pappi), ± equal, herbaceous, glabrous; inner lanceolate to linear-lanceolate, margins scarious, ciliate or not, apices acuminate, sometimes corniculate
, callous, or flat. Receptacles ± flat, epaleate. Florets (15-) 20-150; corollas yellow, sometimes greenish, rarely cream or pale
pink [white], often purplish- or gray-striped abaxially (anthers
yellow or yellow-cream, sometimes darker; styles yellow or greenish, sometimes grayish to blackish) . Cypselae straw-colored to olive, brown, or red to pale or dark gray, bodies oblanceoloid to obovoid
, ± flattened (distally ± swollen, forming discrete, conic, or terete "cones" supporting beaks
[without cones]), beaked
4-12(-15), faces muricate
(at least distally) [nearly smooth
], glabrous; pappi persistent, of 50-105+ distinct, white to cream-colored or yellowish to sordid
, equal, barbellulate
in 1 series. x = 8.
Species 60(-2000) : North America, South America, Eurasia ; worldwide weeds (e.g. , Taraxacum officinale, T. erythrospermum) .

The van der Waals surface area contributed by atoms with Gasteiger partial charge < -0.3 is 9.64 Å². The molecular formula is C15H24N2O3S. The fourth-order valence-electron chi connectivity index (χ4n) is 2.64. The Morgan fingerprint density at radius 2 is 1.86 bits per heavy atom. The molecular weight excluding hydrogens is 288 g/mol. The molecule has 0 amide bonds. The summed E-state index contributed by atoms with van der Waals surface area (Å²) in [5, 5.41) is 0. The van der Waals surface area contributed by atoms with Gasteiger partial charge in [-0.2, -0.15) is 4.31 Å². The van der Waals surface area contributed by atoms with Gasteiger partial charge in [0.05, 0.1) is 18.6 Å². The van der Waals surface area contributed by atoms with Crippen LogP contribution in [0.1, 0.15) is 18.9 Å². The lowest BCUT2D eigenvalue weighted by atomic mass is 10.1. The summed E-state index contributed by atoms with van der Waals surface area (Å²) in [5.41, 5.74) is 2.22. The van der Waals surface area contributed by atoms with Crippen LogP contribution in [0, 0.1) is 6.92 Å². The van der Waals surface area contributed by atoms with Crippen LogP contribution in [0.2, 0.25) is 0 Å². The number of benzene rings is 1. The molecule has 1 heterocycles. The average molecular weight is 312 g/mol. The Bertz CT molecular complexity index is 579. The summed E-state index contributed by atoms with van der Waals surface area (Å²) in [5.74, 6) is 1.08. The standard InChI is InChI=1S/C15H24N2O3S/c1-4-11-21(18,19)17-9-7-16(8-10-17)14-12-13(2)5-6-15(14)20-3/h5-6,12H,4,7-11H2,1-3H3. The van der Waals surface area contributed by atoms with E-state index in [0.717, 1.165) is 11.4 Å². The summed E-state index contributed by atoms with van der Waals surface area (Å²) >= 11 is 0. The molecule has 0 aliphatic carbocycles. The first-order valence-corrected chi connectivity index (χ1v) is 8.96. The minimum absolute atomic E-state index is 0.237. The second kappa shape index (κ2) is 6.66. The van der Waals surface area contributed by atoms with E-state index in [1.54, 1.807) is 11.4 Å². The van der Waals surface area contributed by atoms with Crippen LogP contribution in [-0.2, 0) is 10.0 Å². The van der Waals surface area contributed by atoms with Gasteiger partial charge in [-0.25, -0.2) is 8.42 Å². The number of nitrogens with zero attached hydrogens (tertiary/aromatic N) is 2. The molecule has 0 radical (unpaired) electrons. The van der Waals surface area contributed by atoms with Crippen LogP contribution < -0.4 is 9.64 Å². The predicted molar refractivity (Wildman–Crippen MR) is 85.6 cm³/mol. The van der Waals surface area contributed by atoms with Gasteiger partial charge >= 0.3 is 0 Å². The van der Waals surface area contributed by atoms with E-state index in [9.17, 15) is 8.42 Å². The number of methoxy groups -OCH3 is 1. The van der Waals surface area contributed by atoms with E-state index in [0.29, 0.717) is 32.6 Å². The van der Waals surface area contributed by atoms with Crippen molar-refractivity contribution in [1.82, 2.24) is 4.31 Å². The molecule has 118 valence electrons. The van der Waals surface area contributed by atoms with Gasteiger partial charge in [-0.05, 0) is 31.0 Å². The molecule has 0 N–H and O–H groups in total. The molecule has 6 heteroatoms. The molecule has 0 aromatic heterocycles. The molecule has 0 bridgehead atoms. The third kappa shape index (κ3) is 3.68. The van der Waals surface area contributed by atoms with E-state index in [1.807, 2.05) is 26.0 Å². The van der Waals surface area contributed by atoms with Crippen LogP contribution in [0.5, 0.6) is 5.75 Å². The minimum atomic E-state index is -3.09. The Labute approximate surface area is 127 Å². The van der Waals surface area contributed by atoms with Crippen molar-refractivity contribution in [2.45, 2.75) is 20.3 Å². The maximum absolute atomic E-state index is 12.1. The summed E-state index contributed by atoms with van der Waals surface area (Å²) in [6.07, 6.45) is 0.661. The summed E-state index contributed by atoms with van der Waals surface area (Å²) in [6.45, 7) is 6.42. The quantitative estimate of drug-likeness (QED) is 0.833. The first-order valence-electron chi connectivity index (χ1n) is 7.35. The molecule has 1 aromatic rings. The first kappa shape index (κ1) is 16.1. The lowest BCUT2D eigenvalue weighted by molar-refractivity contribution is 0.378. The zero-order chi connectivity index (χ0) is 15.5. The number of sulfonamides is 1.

The type of the genus, Taraxacum officinale, is conserved. This name is linked to the (very general) description of Leontodon taraxacum Linnaeus. A. J. Richards (1985) typified T. officinale, via L. taraxacum, on a specimen that is apparently referable to T. campylodes Haglund, a microspecies of sect. Crocea restricted to Lapland, which thus became the basis of sect. Taraxacum. J. Kirschner and J. ÅtepÃ¡nek (1987) underlined that this typification of T. officinale does not reflect usage of the name, which raises considerable ambiguity as to its application , because Richards essentially defined a new content for it. The species usually referred to as T. officinale must now be referred to sect. Ruderalia (Kirschner and ÅtepÃ¡nek) ; no name was proposed that would correspond closely with the species currently called T. officinale. A proposal to conserve the name T. officinale with a neotype that would preserve its common usage for this widespread entity has been suggested; this has yet to be discussed fully.
Taraxacum Zinn (1757) (= Leontodon Linnaeus) is a rejected name .